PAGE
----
StoryCorps: Interracial couple travels to Ferguson, Missouri | WBEZ
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StoryCorps

StoryCorps: Interracial couple travels to Ferguson, Missouri

Helene Matumona was born in Zambia, but grew up in Canada.

“Chicago is very different from Vancouver,” she says in this week’s StoryCorps. “When you’re here, you really feel like you’re black. I think that’s how I would describe my stay in Chicago: I feel black.”

“I’m not trying to divide myself,” she says. “You know, ideally I want to live in a society where there aren’t tensions. Where we can all just be cool with each other.”

Matumona came to the booth with her husband, Lucas Weisbecker, who is white. He asked her about their recent visit to St. Louis and the protests in nearby Ferguson.

“It was just really tense at times," she says. "Because you could feel the anger and you could feel just how fatigued the African-Americans in St. Louis were.”

Weisbecker asks: “Going to those protests, did that change your idea of what it means to be black?”

“Yeah. Cause I’m an African immigrant," she says. "And I feel like there’s a difference there. Versus being an African-American and going through these struggles, the Civil Rights movement and slavery and all that. There’s definitely a different story there. There’s a different fight.”

“I went down there to try to see what was happening,” Weisbecker explains. “To try to feel the vibe of what was going on. And try to get a story from people that are actually there and experiencing like…because obviously there’s a lot of underlying issues beyond just one kid getting killed. People react that way because there’s a systemic problem and it’s not being addressed.”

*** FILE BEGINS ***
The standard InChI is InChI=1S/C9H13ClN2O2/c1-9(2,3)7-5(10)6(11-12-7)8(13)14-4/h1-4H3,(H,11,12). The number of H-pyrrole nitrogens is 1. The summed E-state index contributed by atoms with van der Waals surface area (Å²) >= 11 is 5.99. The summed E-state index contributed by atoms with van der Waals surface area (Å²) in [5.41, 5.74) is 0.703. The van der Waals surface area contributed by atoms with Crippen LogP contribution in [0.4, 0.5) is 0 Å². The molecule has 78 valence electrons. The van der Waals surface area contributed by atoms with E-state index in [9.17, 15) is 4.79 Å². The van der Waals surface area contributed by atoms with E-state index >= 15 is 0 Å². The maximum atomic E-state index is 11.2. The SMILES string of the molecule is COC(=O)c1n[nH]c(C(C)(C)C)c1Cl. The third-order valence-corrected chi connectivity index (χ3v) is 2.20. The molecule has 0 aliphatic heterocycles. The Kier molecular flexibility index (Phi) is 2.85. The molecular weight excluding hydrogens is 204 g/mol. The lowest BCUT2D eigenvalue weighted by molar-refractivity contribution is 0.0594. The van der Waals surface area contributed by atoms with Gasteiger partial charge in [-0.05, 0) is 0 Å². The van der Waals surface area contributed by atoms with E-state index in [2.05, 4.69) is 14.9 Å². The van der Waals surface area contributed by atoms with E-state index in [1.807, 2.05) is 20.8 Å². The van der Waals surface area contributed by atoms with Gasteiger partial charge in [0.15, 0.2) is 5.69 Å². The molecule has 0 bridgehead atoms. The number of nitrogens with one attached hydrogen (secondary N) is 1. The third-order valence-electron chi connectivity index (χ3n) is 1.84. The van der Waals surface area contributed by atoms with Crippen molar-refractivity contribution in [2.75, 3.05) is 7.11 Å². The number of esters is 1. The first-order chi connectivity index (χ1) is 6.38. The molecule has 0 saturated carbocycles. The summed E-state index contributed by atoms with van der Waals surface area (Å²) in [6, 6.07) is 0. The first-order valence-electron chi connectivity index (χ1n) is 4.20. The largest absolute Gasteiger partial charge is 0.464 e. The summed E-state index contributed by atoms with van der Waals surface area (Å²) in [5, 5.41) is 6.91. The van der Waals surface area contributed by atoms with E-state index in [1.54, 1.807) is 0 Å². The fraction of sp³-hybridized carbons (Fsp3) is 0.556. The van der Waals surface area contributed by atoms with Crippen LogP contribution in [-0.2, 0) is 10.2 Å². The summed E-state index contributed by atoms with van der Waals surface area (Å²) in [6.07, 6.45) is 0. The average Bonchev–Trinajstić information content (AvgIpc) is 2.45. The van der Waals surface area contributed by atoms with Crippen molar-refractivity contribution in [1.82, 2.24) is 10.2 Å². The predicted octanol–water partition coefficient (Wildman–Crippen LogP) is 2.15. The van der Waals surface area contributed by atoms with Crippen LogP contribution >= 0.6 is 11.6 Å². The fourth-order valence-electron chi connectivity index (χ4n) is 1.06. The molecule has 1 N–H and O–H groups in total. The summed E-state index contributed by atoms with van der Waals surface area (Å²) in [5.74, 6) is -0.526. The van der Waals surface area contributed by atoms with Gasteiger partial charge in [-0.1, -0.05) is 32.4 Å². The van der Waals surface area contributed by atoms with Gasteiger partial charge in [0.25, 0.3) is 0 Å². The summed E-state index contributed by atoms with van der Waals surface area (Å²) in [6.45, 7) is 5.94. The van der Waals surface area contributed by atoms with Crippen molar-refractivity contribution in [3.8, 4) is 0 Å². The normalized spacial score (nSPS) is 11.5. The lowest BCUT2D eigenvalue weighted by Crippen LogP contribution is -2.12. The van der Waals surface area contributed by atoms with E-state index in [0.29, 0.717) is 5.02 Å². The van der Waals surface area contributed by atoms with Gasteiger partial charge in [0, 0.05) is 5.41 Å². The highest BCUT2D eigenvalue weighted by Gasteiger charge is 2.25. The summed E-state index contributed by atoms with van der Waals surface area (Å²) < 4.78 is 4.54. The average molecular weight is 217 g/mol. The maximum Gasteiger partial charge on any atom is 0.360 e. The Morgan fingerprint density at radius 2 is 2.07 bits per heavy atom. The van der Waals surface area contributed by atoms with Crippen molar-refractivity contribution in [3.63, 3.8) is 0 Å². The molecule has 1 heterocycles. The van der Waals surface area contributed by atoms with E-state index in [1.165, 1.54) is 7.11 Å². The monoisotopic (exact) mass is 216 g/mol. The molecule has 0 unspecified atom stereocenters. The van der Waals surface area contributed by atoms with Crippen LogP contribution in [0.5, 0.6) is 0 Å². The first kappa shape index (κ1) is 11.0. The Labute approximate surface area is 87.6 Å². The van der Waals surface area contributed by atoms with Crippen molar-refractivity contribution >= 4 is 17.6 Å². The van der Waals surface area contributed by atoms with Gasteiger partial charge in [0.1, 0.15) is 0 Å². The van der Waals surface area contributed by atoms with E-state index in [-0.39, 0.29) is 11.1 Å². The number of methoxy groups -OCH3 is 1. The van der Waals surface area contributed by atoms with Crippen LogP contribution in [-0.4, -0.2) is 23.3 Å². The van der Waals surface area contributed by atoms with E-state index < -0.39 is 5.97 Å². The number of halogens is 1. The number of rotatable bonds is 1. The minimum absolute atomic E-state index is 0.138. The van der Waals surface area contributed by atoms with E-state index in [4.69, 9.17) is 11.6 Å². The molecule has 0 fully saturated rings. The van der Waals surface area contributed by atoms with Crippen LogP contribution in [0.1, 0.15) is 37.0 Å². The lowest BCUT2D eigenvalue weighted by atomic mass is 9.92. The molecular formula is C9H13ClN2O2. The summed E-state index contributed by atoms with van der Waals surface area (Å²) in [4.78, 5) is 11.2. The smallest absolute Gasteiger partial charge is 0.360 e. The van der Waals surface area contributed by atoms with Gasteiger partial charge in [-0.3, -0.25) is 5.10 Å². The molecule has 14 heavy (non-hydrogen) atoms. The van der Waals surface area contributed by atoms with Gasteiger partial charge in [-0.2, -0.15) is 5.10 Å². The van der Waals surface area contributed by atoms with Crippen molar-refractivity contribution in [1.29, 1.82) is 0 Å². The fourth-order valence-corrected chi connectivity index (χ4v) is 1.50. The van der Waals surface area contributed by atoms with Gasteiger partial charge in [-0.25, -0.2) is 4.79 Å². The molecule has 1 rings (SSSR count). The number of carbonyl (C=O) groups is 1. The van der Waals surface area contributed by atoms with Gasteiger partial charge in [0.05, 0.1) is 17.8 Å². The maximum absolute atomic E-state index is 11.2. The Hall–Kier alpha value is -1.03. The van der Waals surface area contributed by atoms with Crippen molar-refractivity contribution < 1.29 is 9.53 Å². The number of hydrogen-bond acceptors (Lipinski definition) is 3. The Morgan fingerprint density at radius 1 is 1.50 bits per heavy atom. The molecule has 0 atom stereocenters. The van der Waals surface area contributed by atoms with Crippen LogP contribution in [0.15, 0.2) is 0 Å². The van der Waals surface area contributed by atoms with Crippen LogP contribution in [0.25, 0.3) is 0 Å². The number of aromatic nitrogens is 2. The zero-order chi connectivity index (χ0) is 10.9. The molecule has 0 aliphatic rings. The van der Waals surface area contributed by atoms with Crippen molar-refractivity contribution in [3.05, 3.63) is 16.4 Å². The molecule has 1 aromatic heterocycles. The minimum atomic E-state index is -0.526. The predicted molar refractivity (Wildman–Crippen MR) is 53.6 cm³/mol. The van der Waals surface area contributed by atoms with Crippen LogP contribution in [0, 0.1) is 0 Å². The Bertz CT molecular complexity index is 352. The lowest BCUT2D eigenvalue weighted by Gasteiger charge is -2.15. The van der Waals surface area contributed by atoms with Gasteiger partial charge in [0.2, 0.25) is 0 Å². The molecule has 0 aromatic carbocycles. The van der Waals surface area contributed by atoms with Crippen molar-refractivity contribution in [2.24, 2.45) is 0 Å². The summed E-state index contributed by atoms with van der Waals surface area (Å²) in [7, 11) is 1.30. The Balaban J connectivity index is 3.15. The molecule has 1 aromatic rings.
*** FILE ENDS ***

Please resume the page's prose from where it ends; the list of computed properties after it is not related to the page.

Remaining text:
“And you go down there and you see kids being basically fed up with the way things are and trying to make a difference,” Weisbecker continues. “The one thing I kept thinking about though was how is this actually going to make a difference in the end.”

“There needs to be a direction. And there needs to be somebody or a group or an idea that puts everything into a direction, because if there’s no direction it’s just going to be unbridled anger, which is justified, but it is not necessarily going to change what it is that people are upset about.”

“It was so cool to see people out in the streets talking about politics and the issues. And I think that’s the first step to developing a direction. And you really need to be so on point to make change. And it was like: We were marching, We were yelling. We were talking. And it was just like: Okay, what’s the action? What are we going to do?”

“I’d say, I left with a lot of questions."

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